Property division is one of the most talked-about subjects of divorce law. Couples going through a dissolution of marriage wonder how the courts will split their hard-earned income and assets. They may also wonder what happens to the couple’s debts. The courts in California deal with spousal and communal debt during a divorce using the community property rule.
Am I Responsible for My Spouse’s Debt Accrued During Marriage in California?
Yes, you may become responsible for the debt your spouse accrued during your marriage, as California is one of nine community property states. Any debt your spouse accrued while married will automatically become part of community property, meaning you both share the marital debt equally, even if only one of you or responsible for actually acquiring the debt.
The community property rule applies to both assets and joint debts during a divorce. Under this rule, the courts view a married couple as their own community. Within this community, both parties own equal shares of all marital property acquired (California Family Code Section 2550). They also own equal shares of the marital debt acquired.
In California, if a divorce case goes to court, the goal is to achieve as equal a division as possible – ideally, a 50/50 split between both spouses. In other words, you may receive 50% of your spouse’s debt as part of your marital property division order. There are a few exceptions to the rule, however, that may allow you to avoid accruing your spouse’s debt.
What If My Spouse Declared Bankruptcy?
If your spouse does not have enough income to keep up with payments for debts as well as fulfill other financial obligations, he or she may declare bankruptcy. Unfortunately, if your spouse files bankruptcy, it will not protect you from a share of his or her debts unless you file as well. In fact, your situation could get worse.
Your spouse declaring bankruptcy will not erase his or her debts. Instead, it simply erases the filing party’s liability for paying the debts. If you do not file bankruptcy as well, the creditor will have the legal right to seek payment for the remaining debts from you as the remaining debtor. If your spouse files bankruptcy, therefore, it may be in your best interest to also declare bankruptcy. A lawyer can help you make this decision.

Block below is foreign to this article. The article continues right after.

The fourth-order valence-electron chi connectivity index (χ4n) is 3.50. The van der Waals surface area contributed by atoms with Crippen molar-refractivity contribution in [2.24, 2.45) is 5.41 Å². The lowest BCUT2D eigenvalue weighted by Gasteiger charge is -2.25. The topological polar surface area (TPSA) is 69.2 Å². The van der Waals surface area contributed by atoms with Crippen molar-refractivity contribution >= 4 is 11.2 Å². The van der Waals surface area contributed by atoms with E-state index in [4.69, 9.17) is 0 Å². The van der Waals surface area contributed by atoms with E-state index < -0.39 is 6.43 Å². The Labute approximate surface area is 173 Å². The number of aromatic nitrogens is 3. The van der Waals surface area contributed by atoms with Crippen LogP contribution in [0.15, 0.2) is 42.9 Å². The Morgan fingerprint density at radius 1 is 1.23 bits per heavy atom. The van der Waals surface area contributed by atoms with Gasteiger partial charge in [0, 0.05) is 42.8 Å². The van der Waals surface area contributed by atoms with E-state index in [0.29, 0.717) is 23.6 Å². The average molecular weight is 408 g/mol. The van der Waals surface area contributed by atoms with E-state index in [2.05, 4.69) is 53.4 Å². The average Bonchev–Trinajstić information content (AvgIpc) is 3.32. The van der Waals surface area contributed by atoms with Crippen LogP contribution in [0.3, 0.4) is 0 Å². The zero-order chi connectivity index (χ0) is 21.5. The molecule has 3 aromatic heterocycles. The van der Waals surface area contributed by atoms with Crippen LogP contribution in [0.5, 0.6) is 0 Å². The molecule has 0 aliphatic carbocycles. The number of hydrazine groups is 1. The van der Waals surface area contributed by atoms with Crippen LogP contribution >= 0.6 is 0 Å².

How to Protect Yourself From Being Responsible for Your Spouse’s Debt
If you and your spouse created a prenuptial or postnuptial agreement deciding how you would divide assets and debt in the event of a divorce, this agreement will take precedence over a court order. A judge will enforce the stipulations of the prenuptial agreement, including how you and your spouse agreed to divide debts accrued during the marriage, as long as the document is legally valid.
Another exception is if the value of one spouse’s debts exceeds the total value of the community’s assets. In this scenario, the courts may assign an unequal amount of debt to one spouse to make things more equitable. The spouse who is in a better financial state would receive a lesser portion of the debt in this case.
Finally, you may be able to avoid absorbing your spouse’s debts in a divorce if you organize them as separate property during your marriage. Although the courts have the power to divide community debt, they cannot control separate debt in a divorce decree. Separate debt will remain with the person who accrued the debt after a divorce. Separate debt includes debt incurred before marriage and after the date of separation.
How a Divorce Attorney in San Diego Can Help
A family law attorney in San Diego can protect you as much as possible from absorbing spousal debt from the very beginning of your divorce case. A lawyer can offer legal help and brings experience to help you work through complicated legal matters such as community vs. separate property, the division of communal debt and what to do if your spouse declares bankruptcy. Contact an attorney as soon as possible during your divorce case for assistance.